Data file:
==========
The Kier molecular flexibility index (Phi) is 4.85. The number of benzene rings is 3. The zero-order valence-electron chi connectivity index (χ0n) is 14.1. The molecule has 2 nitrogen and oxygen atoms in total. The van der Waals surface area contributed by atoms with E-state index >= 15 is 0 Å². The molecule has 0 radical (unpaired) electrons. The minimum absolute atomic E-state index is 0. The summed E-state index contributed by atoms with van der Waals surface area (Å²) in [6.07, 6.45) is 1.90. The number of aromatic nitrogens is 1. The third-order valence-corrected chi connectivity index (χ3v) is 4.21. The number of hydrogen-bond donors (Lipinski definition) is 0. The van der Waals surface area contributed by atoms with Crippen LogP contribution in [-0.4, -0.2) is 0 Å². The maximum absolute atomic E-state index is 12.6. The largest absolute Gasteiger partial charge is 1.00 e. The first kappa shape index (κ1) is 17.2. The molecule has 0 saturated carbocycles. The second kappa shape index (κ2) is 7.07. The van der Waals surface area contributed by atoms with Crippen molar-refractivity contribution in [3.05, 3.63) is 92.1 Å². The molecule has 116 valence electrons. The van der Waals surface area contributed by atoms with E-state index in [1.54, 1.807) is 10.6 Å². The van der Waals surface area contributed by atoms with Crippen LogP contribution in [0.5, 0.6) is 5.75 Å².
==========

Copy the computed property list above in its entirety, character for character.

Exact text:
The Kier molecular flexibility index (Phi) is 4.85. The number of benzene rings is 3. The zero-order valence-electron chi connectivity index (χ0n) is 14.1. The molecule has 2 nitrogen and oxygen atoms in total. The van der Waals surface area contributed by atoms with E-state index >= 15 is 0 Å². The molecule has 0 radical (unpaired) electrons. The minimum absolute atomic E-state index is 0. The summed E-state index contributed by atoms with van der Waals surface area (Å²) in [6.07, 6.45) is 1.90. The number of aromatic nitrogens is 1. The third-order valence-corrected chi connectivity index (χ3v) is 4.21. The number of hydrogen-bond donors (Lipinski definition) is 0. The van der Waals surface area contributed by atoms with Crippen LogP contribution in [-0.4, -0.2) is 0 Å². The maximum absolute atomic E-state index is 12.6. The largest absolute Gasteiger partial charge is 1.00 e. The first kappa shape index (κ1) is 17.2. The molecule has 0 saturated carbocycles. The second kappa shape index (κ2) is 7.07. The van der Waals surface area contributed by atoms with Crippen molar-refractivity contribution in [3.05, 3.63) is 92.1 Å². The molecule has 116 valence electrons. The van der Waals surface area contributed by atoms with E-state index in [1.54, 1.807) is 10.6 Å². The van der Waals surface area contributed by atoms with Crippen LogP contribution in [0.5, 0.6) is 5.75 Å².